Who’s running Jennifer Arp, Christin Carmichael Greb, Mike Colle, Darren Dunlop, Lauralyn Johnston, Beth Levy, Randall Pancer, Josh Pede, Peter Tijiri, Dyanoosh Youssefi
Key demographics Average household income ($162,674) well above Toronto average ($102,721) 64 per cent have post-secondary education ward with the second-highest percentage of people of Jewish origin (15 per cent) in the city
Progressive choice Carmichael Greb, a Tory symp, has the dubious distinction of winning the last election with only 17 per cent of the vote. And then being dogged earlier in her council tenure by questions about her work ethic after she dropped out of serving on the library board and Board of Health. Colle, a former MPP for the area swept out of office by the recent Ford win provincially, is looking to make a comeback in his son Josh’s old council seat. But it’s Dyanoosh Youssefi, who ran in 2014 and was part of the legal challenge to Ford’s bill to cut council in half, who is the real change candidate here. The single mother of two (she’s of Iranian-Jewish background) has the backing of Progress Toronto, former NDP MPP Rosario Marchese and former Canadian Race Relations Foundation CEO Karen Mock.
Who’s running Ana Bailão, Mark Balack, Nahum Mann, Troy Young
Key demographics 11 per cent increase in number of households between 2011 and 2016 Portuguese make up largest ethnic group (12.2 per cent)
Progressive choice Ford symp Cesar Palacio was expected to run here but bowed out at the 11th hour leaving fellow incumbent Ana Bailão virtually unchallenged in the smallest field of any council race. Ford’s move to cut council in half was at least partly motivated to prevent such virtual acclamations. But it’s also true to say that Bailão has developed into a seasoned political performer serving as Tory’s affordable housing committee chair and deputy mayor this term.
Who’s running Michael Barcelos, Al Carbone, Joe Cressy, Ahdam Dour, April Engelberg, Dean Maher, Andrew Massey, Rick Myers, Karlene Nation, John Nguyen, Kevin Vuong, Edris Zalmai, Andrei Zodian, Sabrina Zuniga
Key demographics Massive growth with a 40 per cent increase in population between 2011 and 2016 86 per cent of residents live in an apartment or condo Mandarin or Cantonese speakers (more than 10 per cent) make up the riding’s largest ethnic groups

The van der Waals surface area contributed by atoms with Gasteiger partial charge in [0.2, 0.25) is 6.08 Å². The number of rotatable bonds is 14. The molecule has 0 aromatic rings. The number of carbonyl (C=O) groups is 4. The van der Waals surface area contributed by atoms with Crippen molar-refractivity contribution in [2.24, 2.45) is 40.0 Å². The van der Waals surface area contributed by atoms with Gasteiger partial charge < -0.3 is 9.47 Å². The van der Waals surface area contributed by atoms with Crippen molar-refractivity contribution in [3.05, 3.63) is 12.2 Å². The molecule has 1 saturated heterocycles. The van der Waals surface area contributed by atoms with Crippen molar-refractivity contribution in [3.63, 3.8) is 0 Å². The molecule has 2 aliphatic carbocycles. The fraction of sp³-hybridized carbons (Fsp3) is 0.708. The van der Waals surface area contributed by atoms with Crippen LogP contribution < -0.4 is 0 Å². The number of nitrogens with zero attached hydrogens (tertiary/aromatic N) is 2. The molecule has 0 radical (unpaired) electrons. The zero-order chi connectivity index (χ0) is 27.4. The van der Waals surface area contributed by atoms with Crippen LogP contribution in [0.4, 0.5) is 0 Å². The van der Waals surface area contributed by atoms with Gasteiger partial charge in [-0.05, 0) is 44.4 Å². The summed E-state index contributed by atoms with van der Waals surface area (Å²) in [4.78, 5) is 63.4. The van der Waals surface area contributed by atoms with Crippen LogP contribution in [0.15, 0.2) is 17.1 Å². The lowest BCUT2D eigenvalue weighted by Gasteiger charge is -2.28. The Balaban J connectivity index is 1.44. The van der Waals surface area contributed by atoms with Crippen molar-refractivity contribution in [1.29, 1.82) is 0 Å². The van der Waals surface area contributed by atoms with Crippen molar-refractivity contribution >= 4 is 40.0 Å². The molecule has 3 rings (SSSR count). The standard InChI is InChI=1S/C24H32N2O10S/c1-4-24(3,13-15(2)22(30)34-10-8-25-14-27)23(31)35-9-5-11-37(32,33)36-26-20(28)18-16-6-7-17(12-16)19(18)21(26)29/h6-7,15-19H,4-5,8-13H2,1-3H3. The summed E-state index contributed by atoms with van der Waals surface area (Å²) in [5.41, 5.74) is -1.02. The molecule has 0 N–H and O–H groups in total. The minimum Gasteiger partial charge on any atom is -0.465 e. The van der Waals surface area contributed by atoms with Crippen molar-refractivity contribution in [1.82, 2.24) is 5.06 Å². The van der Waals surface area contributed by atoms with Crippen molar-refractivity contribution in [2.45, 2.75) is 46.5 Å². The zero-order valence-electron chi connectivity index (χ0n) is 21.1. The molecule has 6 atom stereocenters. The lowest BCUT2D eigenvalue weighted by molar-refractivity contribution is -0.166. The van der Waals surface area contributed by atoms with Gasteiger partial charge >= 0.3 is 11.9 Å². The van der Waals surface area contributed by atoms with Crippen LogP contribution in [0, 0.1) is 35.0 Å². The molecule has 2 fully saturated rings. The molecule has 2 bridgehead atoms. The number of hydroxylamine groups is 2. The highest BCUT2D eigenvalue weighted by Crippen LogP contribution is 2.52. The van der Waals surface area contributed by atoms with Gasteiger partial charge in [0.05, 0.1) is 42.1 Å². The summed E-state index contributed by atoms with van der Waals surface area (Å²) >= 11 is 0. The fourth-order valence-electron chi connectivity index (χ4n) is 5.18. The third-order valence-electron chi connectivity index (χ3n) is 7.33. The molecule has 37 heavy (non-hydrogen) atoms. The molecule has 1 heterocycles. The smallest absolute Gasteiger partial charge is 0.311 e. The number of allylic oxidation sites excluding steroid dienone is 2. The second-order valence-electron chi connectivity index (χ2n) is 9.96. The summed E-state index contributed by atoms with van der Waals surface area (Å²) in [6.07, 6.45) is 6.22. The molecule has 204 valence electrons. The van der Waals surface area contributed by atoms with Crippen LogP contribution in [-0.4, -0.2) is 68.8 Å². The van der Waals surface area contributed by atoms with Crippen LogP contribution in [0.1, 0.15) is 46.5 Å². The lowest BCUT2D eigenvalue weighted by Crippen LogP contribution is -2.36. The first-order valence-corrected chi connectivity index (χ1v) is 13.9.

Progressive choice Incumbent Joe Cressy, the other half of council’s left-wing dynamic duo (with Mike Layton), has been forced to run slightly outside his usual comfort zone under the 25-ward system, but that shouldn’t matter. He has accumulated an impressive record during his first term on council. From Bloor bike lanes to the King Street pilot project and efforts to save 401 Richmond, it’s been an activist four years for Cressy. But it’s his efforts as Tory’s drug strategy point person on the opioid crisis that earns Cressy the highest marks.
Who’s running Michael Borrelli, Marc Cormier, Mike Layton, Joyce Rowlands, George Sawision, Michael Shaw, Nicki Ward
Key demographics 52.3 per cent of tenant households spend more than 30 per cent of their income on shelter average household income ($170,832) well above Toronto average ($102,721) like neighbouring Spadina-Fort York, Mandarin and Cantonese speakers make up the largest ethnic group followed by Portuguese
Progressive choice There was some talk of Mike Layton making a run for mayor. That would have been interesting. But it’s not quite time for the NDP protege. In the meantime, you can vote to put him back on council, we’re not shy to say. He’s been a champion on issues of affordability, housing, violence against women and development, among others.
Who’s running Elizabeth Cook, Artur Langu, Ian Lipton, Josh Matlow, Joe -Mihevc, Bob Murphy
Key demographics 72 per cent post-secondary education high proportion of English speakers (67.4 per cent) higher than average household income ($155,470)
Progressive choice A tough call. Joe Mihevc has been a solid contributor over his more than 10 years on council. Matlow has stood out more recently over his opposition to the Scarborough subway, the white elephant the Rob Ford administration saddled Toronto with. It was shaping up as one of those races where either would be a good choice, but John Tory’s endorsement of Mihevc, his poverty advocate, complicates matters. Whereas Matlow has clearly drawn a line with Tory, Mihevc is willing to play ball, which is not sitting well with some of his council colleagues on the left, who are concerned Tory is trying to elect his own slate. The question, then, is: who will Mihevc defend when push comes to shove? Mihevc has proven he can be trusted to do the right thing in the past. That shouldn’t change with Tory’s endorsement.
Who’s running Darren Abramson, Khuram Aftab, Jon Callegher, Richard Forget, Tim Gordanier, Jonathan Heath, John Jeffery, Walied Khogali Ali, Gladys Larbie, Barbara Lavoie, Ryan Lester, Kyle McNally, Catherina Perez, George Smitherman, Jordan Stone, Lucy Troisi, Megann Willson, Rob Wolvin, Kristyn Wong-Tam
Key demographics 10.5 per cent growth in population between 2011 and 2016 70 per cent of residents have a post-secondary education 82 per cent rent or live in condos South Asians (9 per cent), Chinese (8.3 per cent) and Filipinos (4.6 per cent) make up the largest ethnic groups